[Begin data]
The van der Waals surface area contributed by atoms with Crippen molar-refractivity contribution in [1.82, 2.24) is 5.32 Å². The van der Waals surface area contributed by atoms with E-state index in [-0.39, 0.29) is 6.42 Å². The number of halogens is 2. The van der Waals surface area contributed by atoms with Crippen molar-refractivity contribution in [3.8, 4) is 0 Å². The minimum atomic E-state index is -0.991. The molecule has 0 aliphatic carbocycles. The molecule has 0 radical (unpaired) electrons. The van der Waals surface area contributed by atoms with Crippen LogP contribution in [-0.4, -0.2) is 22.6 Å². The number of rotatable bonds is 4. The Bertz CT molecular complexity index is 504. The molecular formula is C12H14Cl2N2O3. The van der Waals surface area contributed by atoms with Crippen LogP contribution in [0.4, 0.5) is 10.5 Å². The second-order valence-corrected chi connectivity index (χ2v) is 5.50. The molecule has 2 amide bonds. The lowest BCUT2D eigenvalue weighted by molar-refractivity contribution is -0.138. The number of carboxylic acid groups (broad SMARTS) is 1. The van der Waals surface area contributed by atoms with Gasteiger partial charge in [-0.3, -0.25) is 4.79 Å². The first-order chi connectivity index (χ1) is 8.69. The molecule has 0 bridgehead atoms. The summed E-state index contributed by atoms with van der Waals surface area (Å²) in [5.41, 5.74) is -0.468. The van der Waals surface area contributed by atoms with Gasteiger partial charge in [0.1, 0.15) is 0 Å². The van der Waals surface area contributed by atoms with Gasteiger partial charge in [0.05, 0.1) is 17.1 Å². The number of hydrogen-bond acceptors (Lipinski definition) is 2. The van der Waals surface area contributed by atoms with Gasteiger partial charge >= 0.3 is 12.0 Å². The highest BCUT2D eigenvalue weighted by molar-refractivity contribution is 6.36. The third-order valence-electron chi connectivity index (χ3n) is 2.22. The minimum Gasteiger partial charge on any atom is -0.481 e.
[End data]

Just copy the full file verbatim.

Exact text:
The van der Waals surface area contributed by atoms with Crippen molar-refractivity contribution in [1.82, 2.24) is 5.32 Å². The van der Waals surface area contributed by atoms with E-state index in [-0.39, 0.29) is 6.42 Å². The number of halogens is 2. The van der Waals surface area contributed by atoms with Crippen molar-refractivity contribution in [3.8, 4) is 0 Å². The minimum atomic E-state index is -0.991. The molecule has 0 aliphatic carbocycles. The molecule has 0 radical (unpaired) electrons. The van der Waals surface area contributed by atoms with Crippen LogP contribution in [-0.4, -0.2) is 22.6 Å². The number of rotatable bonds is 4. The Bertz CT molecular complexity index is 504. The molecular formula is C12H14Cl2N2O3. The van der Waals surface area contributed by atoms with Crippen LogP contribution in [0.4, 0.5) is 10.5 Å². The second-order valence-corrected chi connectivity index (χ2v) is 5.50. The molecule has 2 amide bonds. The lowest BCUT2D eigenvalue weighted by molar-refractivity contribution is -0.138. The number of carboxylic acid groups (broad SMARTS) is 1. The van der Waals surface area contributed by atoms with Gasteiger partial charge in [-0.3, -0.25) is 4.79 Å². The first-order chi connectivity index (χ1) is 8.69. The molecule has 0 bridgehead atoms. The summed E-state index contributed by atoms with van der Waals surface area (Å²) in [5.41, 5.74) is -0.468. The van der Waals surface area contributed by atoms with Gasteiger partial charge in [0.1, 0.15) is 0 Å². The van der Waals surface area contributed by atoms with Gasteiger partial charge in [0.05, 0.1) is 17.1 Å². The number of hydrogen-bond acceptors (Lipinski definition) is 2. The van der Waals surface area contributed by atoms with Gasteiger partial charge >= 0.3 is 12.0 Å². The highest BCUT2D eigenvalue weighted by molar-refractivity contribution is 6.36. The third-order valence-electron chi connectivity index (χ3n) is 2.22. The minimum Gasteiger partial charge on any atom is -0.481 e.